Setting Healthy Boundaries

I’m not sure what your daily life looks like right now. Maybe you are overwhelmed with suddenly homeschooling all of your children, adapting to teaching online, or leading your school into a new phase of learning. Maybe you have more free time since the virus has put a halt on what you can do in your role. Whichever position this season has put you in, healthy boundaries are so important for you and for those around you. As this season of our lives stretches longer than a week or two, let’s move forward as best as we can. With wisdom from God, and grace for ourselves, this season of life can still be one of growth.

Why are boundaries important?

Everyone is craving boundaries and clear expectations right now. There has been an upheaval in our lives, our schedules don’t exist as they once did, and each day may feel like it is blurring into the next. Many of us have never worked from home or even desired to. Setting boundaries and expectations for this season is crucial for accomplishing our goals and more importantly having our families, friends, and students feel safe and secure in the knowledge of how and when they can count on us in this time. A lack of boundaries confuses the people in our lives. With the countless uncertainties right now, it’s important for those in our lives that depend on us to know when and in what capacity we can be depended on.

Ideas on boundaries to set:[1]

  • Have office hours with an automated response that includes FAQs. This can prompt others to problem solve on their own and not depend on getting answers from you at any hour. This also helps others know when they can expect to hear back from you.
  • Set screen time limits. Of course, it’s not only for the kids! Removing certain news apps or turning off notifications for your work email may give you the space and time to breath that you didn’t know you needed. Allot certain times to watch the news once or twice a day and that’s it!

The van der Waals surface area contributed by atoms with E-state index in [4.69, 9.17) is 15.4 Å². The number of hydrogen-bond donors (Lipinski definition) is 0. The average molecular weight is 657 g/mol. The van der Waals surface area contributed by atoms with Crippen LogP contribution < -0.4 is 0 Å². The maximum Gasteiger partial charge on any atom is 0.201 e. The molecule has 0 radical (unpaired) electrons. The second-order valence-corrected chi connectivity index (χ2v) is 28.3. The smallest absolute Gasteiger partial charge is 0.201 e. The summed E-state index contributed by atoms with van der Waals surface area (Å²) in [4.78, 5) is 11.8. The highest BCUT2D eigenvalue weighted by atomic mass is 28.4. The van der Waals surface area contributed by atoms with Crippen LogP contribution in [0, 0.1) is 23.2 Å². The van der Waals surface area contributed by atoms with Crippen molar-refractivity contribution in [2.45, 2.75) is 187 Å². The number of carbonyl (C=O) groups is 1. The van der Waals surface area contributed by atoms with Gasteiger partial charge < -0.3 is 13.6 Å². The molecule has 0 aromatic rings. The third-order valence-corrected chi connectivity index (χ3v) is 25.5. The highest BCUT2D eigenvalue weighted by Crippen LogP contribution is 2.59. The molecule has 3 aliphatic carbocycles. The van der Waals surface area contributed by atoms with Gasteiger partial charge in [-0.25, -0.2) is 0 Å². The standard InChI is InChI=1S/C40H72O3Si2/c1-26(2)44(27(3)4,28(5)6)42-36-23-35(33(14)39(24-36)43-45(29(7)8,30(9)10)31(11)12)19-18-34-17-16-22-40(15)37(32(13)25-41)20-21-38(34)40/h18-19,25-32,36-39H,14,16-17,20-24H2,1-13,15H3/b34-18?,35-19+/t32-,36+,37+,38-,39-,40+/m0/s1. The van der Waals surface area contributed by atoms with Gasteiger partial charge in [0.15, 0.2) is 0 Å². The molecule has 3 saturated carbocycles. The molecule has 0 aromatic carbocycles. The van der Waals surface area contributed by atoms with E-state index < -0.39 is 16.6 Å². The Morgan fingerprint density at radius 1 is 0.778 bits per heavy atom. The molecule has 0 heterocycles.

• Keep things simple. Most of us weren’t designed or prepared to live out our lives or jobs in this way. It’s okay to keep things simple. You can always add once you have patterns and schedules in place. This goes for you, your family, and your students.
  • Have a consistent workplace. Designating a work spot provides your family/roommates a visual signal that you are working and allows them to respect your work time.
  • Set times & spaces for your different roles throughout the day. Where and when do you help your kids with school work? Workout? Have your quiet time with God? Watch Netflix?

The absolute hardest part of healthy boundaries is upholding the boundaries you have set and communicating those boundaries to everyone involved. We tend to want to give everything to our students, our kids, and our friends, but we simply can’t. This is a unique time where we are all hurting and impacted in some way. “Boundaries are a part of self-care. They are healthy, normal, and necessary.”[2] We must take care of ourselves in order to be able to properly and lovingly take care of others. This is a good practice in every season and something good to model and implement for our children and our students as well.    

I can offer advice, but at the end of the day, there is one who has ultimate wisdom and will give us discernment on what our days can look like. The Creator of this world—who isn’t surprised by any of this—wants to speak into our days and give us creativity, joy, and strength to carry on.

 “If any of you lacks wisdom, you should ask God, who gives generously to all without finding fault, and it will be given to you.” James 1:5

I pray that you seek out the wisdom of God in how to live out this season.

Morgan Newcomb
Special Education Specialist
TeachBeyond, Asia


[1] Conover, Carrie. “Building Healthy Boundaries.” educators2educators, Apr. 2020, www.educators2educators.com/healthy-boundaries.[2] Martin, S. (2018). Quotes to Inspire Healthy Boundaries. Psych Central. Retrieved on April 6, 2020, from https://blogs.psychcentral.com/imperfect/2016/06/quotes-healthy-boundaries/
Photo Credits: Prayer, via Shutterstock. calendar, RL Hunsberger. Online Learning, via Shutterstock.

Morgan Newcomb is a certified special education teacher from Chicago IL. She is currently serving in South East Asia as a special education consultant.